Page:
chivalry. contained in it would have served 328. Cuiraffiers all in fteel] By a common romance writer to have cuirasiers are to be understood spun out into a paragraph of half horsemen armed with cuirasses, a page length.

Thyer. which covered the body quite I believe the reader will agree with round from the neck to the waste. me that it greatly exceeds Fairfax. If what Chambers says in his Cant. 1. St. 64.

Dictionary be true, viz. that these

sort of troops were not introduc'd Imbatteled in walls of iron brown. till the year 1300, Milton has been

guilty of a great anachronism. and even Virgil, Æn. XI. 601.

Thyer. tum late ferreus hastis But it appears that the Parthians

had such troops, and particularly

from the quotation which we lately 327. Nor wanted clouds of foot,] made from Justin ; Munimentum So we have in Homer Iliad IV. ipfis equisque loricæ plumatæ sunt, 274. 2005 wew, and in Virgil quæ utrumque toto corpore tegunt. Æn. VII. 793. nimbus peditum : but XLI. 2. as Mr. Thyer observes with me, 329. - elephants indors'd with this verse is not very consistent with towers] That is with towers what goes before, ver. 307. upon their backs. The reader must

know very little of Milton's stile, All horsemen, in which fight they who knoweth not that it is his memoit excel;

thod to make use of words in their

primary

Horret ager.

To lay hills plain, fell woods, or valleys fill,
Or where plain was raise hill, or overlay
With bridges rivers proud, as with a yoke ;
Mules after these, camels and dromedaries,

335
And waggons fraught with utensils of war.
Such forces met not, nor so wide a camp,
When Agrican with all his northern powers

Besieg'd

primary and original meaning, ra- credible, and extravagant even ther than according to their com- beyond the common extravagancy mon acceptation.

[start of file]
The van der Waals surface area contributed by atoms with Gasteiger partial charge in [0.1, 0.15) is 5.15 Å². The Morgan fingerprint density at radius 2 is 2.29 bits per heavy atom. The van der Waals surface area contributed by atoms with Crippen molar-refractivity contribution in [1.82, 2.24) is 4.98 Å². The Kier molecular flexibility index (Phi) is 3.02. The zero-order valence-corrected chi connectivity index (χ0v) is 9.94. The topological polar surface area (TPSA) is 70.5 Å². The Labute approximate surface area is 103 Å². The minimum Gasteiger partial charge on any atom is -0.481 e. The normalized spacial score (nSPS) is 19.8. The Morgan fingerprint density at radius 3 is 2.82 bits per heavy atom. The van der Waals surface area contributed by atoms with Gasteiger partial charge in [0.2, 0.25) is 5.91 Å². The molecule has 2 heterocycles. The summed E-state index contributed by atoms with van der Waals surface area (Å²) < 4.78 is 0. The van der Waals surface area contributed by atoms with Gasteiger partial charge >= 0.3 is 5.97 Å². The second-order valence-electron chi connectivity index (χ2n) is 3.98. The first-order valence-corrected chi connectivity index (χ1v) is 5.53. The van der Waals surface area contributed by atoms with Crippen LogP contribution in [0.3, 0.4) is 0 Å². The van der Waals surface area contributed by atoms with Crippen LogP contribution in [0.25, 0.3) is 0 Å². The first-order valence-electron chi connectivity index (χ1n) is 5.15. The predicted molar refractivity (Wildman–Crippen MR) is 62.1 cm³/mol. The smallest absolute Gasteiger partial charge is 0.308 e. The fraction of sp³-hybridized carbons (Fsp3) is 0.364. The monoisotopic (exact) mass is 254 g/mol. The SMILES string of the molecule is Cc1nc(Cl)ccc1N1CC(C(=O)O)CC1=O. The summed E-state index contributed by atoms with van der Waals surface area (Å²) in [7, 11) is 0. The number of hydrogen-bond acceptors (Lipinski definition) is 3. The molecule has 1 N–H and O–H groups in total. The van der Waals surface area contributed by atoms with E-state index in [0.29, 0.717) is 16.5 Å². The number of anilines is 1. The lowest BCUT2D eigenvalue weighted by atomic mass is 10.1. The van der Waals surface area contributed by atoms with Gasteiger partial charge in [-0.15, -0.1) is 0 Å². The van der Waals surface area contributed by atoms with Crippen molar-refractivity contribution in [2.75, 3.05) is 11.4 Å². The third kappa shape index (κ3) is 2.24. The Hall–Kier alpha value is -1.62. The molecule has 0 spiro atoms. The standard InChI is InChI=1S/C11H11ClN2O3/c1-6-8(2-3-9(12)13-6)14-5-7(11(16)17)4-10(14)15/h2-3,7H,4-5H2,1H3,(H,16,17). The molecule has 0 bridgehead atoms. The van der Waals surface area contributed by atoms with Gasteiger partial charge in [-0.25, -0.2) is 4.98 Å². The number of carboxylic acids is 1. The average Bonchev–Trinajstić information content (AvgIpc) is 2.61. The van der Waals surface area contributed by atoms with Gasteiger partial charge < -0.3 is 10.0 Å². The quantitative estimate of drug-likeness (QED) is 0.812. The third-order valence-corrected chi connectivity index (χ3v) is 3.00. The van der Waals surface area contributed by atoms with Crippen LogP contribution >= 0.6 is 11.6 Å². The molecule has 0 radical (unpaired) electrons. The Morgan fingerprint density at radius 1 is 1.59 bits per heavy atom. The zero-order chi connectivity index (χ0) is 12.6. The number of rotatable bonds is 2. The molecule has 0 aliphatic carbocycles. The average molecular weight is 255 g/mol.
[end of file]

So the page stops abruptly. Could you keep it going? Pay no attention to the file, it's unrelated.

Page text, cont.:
of romances. Agrican the Tartar 330. - nor of lab'ring pioneers king brings into the field no less

A multitude &c.] Nor wanted than two millions two hundred the verb in ver. 327, a multitude thousand; with Spades and axes arm’d, very

Ventidua centinaia di migliara like that in Paradise Loft, 1. 675.

Di caualier hauca quel Rè nel as when bands

campo, Of pioneers with spade and Cosa non mai udita pick-ax arm'd &C.

And Sacripante the king of Cir333 or overlay

cassia, who comes to the assistance With bridges rivers proud, as of Gallaphrone, three hundred and

with a yoke ;] Alluding pro- eighty-two thousand. It must be bably to Æschylus's description of acknowledged, I think, by the Xerxes's bridge over the Helle- greatest admirers of Milton, that fpont. Perfæ ver. 71.

the impression which romances had

made upon his imagination in his Πολυγομφον οδισμα Ζυγον αμφιβαλων αυχενι σουλα.

youth, has in this place led him

into a blameable excess. Not to Thyer.

mention the notorious fabulous337. Such forces met not, nor so ness of the fact alluded to, which wide a camp,

I doubt some people will censure When Agrican &c] What Milton in a poem of so grave a turn, the here alludes to is related in Boi- number of the troops of Agrican ardo's Orlando Inamorato L. 1. &c. is by far too much disproporCant. 10. The number of forces tion'd to any army, which the said to be there assembled is in- Parthian king by an historical

evidence

K 4

Besieg'd Albracca, as romances tell,
The city of Gallaphrone, from whence to win

340
The fairest of her sex Angelica
His daughter, fought by many prowest knights,
Both Paynim, and the peers of Charlemain.
Such and so numerous was their chivalry ;
At sight whereof the Fiend yet more presum’d, 345
And to our Saviour thus his words renew'd.

That thou may'st know I seek not to engage Thy virtue, and not every way secure On no flight grounds thy safety; hear, and mark To what end I have brought thee hither and shown All this fair fight : thy kingdom though foretold

351 By prophet or by Angel, unless thou Erdevor, as thy father David did, Thou never shalt obtain ; prediction still In all things, and all men, supposes means, 355

Without

evidence could be fupposed to gun. As Milton fetches his simile bring into the field.

Tbyer. from a

romance he adopts the 341. The fuirest of her sex Ange- terms used by these writers, viz.

lica &c] This is that Angeli- prowest and Paynim. Thyer. ca who afterwards made her ap 366. -- and captive lead away ber pearance in the same character'in kings Ariosto's Orlando Furioso, which Antigonus, and old Hyrcanus bound,] was intended as a continuation of Here Teems to be a slip of me the story, which Boiardo had be- mory in our author. The Par,